“There was no attempt by any of the little victors to turn themselves into the mighty one they overcame. The achievement of victory through mental activity rather than through mere muscle proclaims the superiority of these little creatures over their oppressors. The oppression might continue but it would continue for others, not for them. They have conquered the oppressor although oppression continues its triumphant stride through human history,” he explained.
Professor Omotoso then introduced to the discussion another method of cultural expression for the oppressed – the PHD syndrome an acronym for ‘Pull him/her down’. “Nobody in the community of the oppressed and the poor is allowed to grow taller than the rest. Mechanisms are put in place to ensure that this does not happen. In Igbo society for instance, nobody could really have so much as to become the king over the rest. Before you can become king you must feed the community for seven years without fail. If you still have something left by then, you must then pay the debt of everybody in the society. By this time you would not have anything left with which to take the title of king.”
In closing his lecture Professor Omotoso touched on the ambivalence of Africans in the face of development. He said it reminded him of a notice on the door of a civil servant in a government office somewhere in Abuja, Nigeria with a notice ‘Silence! Development going on!’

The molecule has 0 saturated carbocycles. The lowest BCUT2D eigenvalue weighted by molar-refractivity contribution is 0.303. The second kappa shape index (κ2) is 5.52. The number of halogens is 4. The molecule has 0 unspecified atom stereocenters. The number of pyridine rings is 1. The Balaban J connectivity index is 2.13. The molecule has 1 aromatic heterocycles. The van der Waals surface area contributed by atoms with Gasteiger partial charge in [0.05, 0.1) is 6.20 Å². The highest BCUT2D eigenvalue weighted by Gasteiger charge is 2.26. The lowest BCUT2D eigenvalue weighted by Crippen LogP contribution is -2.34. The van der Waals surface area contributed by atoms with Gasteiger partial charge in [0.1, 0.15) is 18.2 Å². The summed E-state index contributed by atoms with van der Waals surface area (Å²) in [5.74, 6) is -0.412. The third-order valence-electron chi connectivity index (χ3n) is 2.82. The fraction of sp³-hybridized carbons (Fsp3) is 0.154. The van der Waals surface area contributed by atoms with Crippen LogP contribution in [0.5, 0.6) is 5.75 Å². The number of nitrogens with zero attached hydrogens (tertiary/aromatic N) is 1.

“It is clear that we are still clueless how to deal with development, how to bring it about and having brought it about, how to live with it while at the same time living with our culture. And remember that what is said to be our culture is the culture that developed under a different socio-economic paradigm. We bemoan the break up of the family, the disintegration of the community and the absence of Ubuntu when it should be clear to us that such are the consequences of development! It has happened in other societies and it will happen in ours in spite of the favours accorded multi-culturalism. Occupying the moral upper ground is the prerogative of the poor and the oppressed. When we are developed and no longer poor and oppressed, we must give up this position. But some would say that we are generally still poor and oppressed given the nature of our numbers in these sectors. But this is like saying that if you have your feet in a bucket of ice and your head in a hot oven you are cool on the average. Much has been made of transition and transformation. Is this a transition or a permanent habitation of a pit stop? Can transformation take place without socialisation?”